Three California cities have filed for municipal bankruptcy in the last several weeks. With economic concerns strengthening in areas like California, it seems that even city governments aren’t immune from financial hardship. While debt restructuring efforts through bankruptcy are a good thing, not everyone is protected from ill effects of the debt negotiation process.
A labor-backed bill was submitted to California lawmakers a few weeks ago that would extend protections for creditors in a municipal bankruptcy. Public-employee unions have taken the largest hit when city governments end up overdrawn and unable to satisfy debt obligations. The bill was intended to help better protect unions from benefit and pension cuts, but has been set aside by law makers until a further time.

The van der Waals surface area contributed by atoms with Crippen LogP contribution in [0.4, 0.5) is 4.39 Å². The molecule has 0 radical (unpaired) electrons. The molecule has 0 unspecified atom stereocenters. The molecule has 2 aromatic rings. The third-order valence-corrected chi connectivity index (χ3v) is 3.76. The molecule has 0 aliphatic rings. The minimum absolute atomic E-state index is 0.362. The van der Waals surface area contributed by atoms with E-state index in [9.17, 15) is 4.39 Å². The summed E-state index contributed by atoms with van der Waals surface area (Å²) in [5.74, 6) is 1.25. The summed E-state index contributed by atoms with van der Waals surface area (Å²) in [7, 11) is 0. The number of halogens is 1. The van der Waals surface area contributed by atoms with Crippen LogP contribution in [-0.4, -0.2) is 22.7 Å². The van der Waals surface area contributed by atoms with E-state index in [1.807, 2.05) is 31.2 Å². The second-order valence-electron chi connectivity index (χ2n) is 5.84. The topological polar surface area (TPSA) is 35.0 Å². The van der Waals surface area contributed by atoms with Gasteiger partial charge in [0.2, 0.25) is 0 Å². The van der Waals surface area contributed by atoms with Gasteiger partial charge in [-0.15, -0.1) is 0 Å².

Under the current law, financially distressed municipalities must attempt to negotiate debts with investors and employee unions before entering Chapter 9 bankruptcy. The new bill would have allowed for negotiation mediators to have broader powers and deadlines to be loosened, leaving creditors will more time to work out a deal. However, many analysts suggest the bill is simply a distraction from the issue of pension reform and that dictating how and when municipalities file for bankruptcy is not the way to end the bigger problem.